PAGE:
Bjarni Benediktsson minister of finance did not answer directly when asked by Rúv if he knew beforehand that prime minister Sigmundur Davíð Gunnlaugsson. He only said that he and the prime minister were working closely together towards lifting the capital controls. He said work was ongoing to prepare Bill, expected before summer, but was not firm on a date.
He reiterated that the estates were a threat to stability and stability tax – not a concept heard until mentioned by the prime minister on Friday – was intended to do just that: preserve stability when it came to lifting capital controls. He did not want to answer exactly who would pay this tax or how but the tax would help authorities to control the process of lifting the controls. He also repeated what the prime minister said, that the estates had not put forward any useful plan for lifting controls.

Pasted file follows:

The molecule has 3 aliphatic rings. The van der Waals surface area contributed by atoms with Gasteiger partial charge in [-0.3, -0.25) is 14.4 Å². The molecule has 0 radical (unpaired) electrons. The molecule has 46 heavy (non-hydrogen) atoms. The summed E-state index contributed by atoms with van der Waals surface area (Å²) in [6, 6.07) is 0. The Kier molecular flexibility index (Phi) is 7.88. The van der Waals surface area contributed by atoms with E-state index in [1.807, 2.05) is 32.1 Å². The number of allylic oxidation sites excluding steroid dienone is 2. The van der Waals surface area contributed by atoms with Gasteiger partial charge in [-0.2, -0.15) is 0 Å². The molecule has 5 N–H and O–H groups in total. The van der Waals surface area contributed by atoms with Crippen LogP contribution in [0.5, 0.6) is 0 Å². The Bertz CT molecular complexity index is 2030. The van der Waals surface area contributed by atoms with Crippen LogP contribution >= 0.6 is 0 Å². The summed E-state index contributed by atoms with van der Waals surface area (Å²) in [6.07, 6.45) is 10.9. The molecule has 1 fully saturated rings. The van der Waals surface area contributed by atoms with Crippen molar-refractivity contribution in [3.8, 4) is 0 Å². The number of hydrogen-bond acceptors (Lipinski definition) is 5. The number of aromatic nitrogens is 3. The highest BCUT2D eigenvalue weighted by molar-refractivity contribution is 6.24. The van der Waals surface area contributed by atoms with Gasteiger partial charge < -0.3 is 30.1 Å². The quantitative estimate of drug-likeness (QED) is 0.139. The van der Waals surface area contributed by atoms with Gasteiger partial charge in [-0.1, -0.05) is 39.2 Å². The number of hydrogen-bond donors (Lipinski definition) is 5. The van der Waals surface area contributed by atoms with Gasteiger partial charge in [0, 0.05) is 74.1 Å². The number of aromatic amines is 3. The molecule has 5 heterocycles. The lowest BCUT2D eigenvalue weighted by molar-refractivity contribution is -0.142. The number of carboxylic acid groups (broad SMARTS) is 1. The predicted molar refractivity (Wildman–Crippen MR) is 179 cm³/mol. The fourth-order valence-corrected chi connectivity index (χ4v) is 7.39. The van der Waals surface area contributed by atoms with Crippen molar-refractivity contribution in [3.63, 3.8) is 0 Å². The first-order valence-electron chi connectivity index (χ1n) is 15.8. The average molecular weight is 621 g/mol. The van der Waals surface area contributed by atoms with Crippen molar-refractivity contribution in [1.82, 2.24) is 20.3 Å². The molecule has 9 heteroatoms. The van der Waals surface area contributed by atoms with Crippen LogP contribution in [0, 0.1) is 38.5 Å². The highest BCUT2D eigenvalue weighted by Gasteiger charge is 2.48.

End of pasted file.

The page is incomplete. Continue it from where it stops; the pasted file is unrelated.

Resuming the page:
The winding-up boards of the estates will no doubt beg to differ: they have put forth plans, which have not been answered.
At an open committee meeting on Monday governor of the Central Bank of Iceland Már Guðmundsson was asked about the tax. He said it could be compared to “pollution tax” – the estates were like a source of pollution within the economy and the tax was to mitigate the effect of this pollution. What exactly this Delphic utterance meant in practice he would not say.
For more on this issue see the two most recent blogs here below.
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